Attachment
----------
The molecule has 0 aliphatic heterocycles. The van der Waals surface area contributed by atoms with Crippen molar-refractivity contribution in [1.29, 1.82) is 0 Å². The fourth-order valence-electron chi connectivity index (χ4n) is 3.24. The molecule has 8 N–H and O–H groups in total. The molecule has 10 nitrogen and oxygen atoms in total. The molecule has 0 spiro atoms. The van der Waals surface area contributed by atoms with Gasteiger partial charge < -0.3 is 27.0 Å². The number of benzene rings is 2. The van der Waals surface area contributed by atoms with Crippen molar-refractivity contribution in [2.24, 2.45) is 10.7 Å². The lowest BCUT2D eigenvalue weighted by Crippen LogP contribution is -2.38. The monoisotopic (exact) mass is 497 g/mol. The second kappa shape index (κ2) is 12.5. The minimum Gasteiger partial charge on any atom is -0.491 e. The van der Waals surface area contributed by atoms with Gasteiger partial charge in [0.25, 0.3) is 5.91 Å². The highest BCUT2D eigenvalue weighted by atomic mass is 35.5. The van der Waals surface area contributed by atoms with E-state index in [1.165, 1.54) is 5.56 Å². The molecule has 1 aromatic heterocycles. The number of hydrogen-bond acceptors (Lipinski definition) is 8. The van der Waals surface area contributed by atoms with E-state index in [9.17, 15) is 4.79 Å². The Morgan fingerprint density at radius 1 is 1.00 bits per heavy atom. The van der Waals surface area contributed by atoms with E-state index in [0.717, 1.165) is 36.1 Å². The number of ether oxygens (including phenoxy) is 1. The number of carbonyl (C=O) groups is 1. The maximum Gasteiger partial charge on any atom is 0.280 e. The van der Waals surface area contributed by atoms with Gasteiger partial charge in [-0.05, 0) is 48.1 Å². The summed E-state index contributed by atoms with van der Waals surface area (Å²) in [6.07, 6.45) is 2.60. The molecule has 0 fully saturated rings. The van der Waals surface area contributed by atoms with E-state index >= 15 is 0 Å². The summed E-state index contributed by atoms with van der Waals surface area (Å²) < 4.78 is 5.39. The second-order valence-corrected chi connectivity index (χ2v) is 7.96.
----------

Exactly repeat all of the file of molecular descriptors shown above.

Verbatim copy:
The molecule has 0 aliphatic heterocycles. The van der Waals surface area contributed by atoms with Crippen molar-refractivity contribution in [1.29, 1.82) is 0 Å². The fourth-order valence-electron chi connectivity index (χ4n) is 3.24. The molecule has 8 N–H and O–H groups in total. The molecule has 10 nitrogen and oxygen atoms in total. The molecule has 0 spiro atoms. The van der Waals surface area contributed by atoms with Gasteiger partial charge < -0.3 is 27.0 Å². The number of benzene rings is 2. The van der Waals surface area contributed by atoms with Crippen molar-refractivity contribution in [2.24, 2.45) is 10.7 Å². The lowest BCUT2D eigenvalue weighted by Crippen LogP contribution is -2.38. The monoisotopic (exact) mass is 497 g/mol. The second kappa shape index (κ2) is 12.5. The minimum Gasteiger partial charge on any atom is -0.491 e. The van der Waals surface area contributed by atoms with Gasteiger partial charge in [0.25, 0.3) is 5.91 Å². The highest BCUT2D eigenvalue weighted by atomic mass is 35.5. The van der Waals surface area contributed by atoms with E-state index in [1.165, 1.54) is 5.56 Å². The molecule has 1 aromatic heterocycles. The number of hydrogen-bond acceptors (Lipinski definition) is 8. The van der Waals surface area contributed by atoms with E-state index in [9.17, 15) is 4.79 Å². The Morgan fingerprint density at radius 1 is 1.00 bits per heavy atom. The van der Waals surface area contributed by atoms with E-state index in [0.717, 1.165) is 36.1 Å². The number of ether oxygens (including phenoxy) is 1. The number of carbonyl (C=O) groups is 1. The maximum Gasteiger partial charge on any atom is 0.280 e. The van der Waals surface area contributed by atoms with Gasteiger partial charge in [-0.05, 0) is 48.1 Å². The summed E-state index contributed by atoms with van der Waals surface area (Å²) in [6.07, 6.45) is 2.60. The molecule has 0 fully saturated rings. The van der Waals surface area contributed by atoms with E-state index >= 15 is 0 Å². The summed E-state index contributed by atoms with van der Waals surface area (Å²) < 4.78 is 5.39. The second-order valence-corrected chi connectivity index (χ2v) is 7.96.